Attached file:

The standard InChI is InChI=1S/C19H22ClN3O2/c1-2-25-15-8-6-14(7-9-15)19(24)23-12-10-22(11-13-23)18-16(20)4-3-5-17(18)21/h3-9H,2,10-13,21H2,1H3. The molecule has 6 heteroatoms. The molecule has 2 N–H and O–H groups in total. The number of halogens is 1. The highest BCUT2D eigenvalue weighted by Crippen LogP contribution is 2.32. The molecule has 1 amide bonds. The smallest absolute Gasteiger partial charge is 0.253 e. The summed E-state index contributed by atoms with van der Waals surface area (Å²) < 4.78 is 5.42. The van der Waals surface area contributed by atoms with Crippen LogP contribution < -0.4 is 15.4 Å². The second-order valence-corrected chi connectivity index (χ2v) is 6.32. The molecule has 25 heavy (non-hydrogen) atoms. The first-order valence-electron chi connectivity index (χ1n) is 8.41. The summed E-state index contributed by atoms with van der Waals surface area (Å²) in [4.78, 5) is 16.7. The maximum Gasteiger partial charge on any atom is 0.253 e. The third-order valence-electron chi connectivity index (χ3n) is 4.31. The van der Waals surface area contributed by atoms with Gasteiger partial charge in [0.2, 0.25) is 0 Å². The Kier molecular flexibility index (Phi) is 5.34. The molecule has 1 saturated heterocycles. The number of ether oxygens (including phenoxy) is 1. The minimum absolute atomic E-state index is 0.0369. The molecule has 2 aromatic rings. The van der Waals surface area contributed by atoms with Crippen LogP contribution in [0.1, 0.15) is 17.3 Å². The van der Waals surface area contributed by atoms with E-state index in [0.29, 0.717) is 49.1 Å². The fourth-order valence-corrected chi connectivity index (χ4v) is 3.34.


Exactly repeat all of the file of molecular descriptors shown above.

The standard InChI is InChI=1S/C19H22ClN3O2/c1-2-25-15-8-6-14(7-9-15)19(24)23-12-10-22(11-13-23)18-16(20)4-3-5-17(18)21/h3-9H,2,10-13,21H2,1H3. The molecule has 6 heteroatoms. The molecule has 2 N–H and O–H groups in total. The number of halogens is 1. The highest BCUT2D eigenvalue weighted by Crippen LogP contribution is 2.32. The molecule has 1 amide bonds. The smallest absolute Gasteiger partial charge is 0.253 e. The summed E-state index contributed by atoms with van der Waals surface area (Å²) < 4.78 is 5.42. The van der Waals surface area contributed by atoms with Crippen LogP contribution < -0.4 is 15.4 Å². The second-order valence-corrected chi connectivity index (χ2v) is 6.32. The molecule has 25 heavy (non-hydrogen) atoms. The first-order valence-electron chi connectivity index (χ1n) is 8.41. The summed E-state index contributed by atoms with van der Waals surface area (Å²) in [4.78, 5) is 16.7. The maximum Gasteiger partial charge on any atom is 0.253 e. The third-order valence-electron chi connectivity index (χ3n) is 4.31. The van der Waals surface area contributed by atoms with Gasteiger partial charge in [0.2, 0.25) is 0 Å². The Kier molecular flexibility index (Phi) is 5.34. The molecule has 1 saturated heterocycles. The number of ether oxygens (including phenoxy) is 1. The minimum absolute atomic E-state index is 0.0369. The molecule has 2 aromatic rings. The van der Waals surface area contributed by atoms with Crippen LogP contribution in [0.1, 0.15) is 17.3 Å². The van der Waals surface area contributed by atoms with E-state index in [0.29, 0.717) is 49.1 Å². The fourth-order valence-corrected chi connectivity index (χ4v) is 3.34.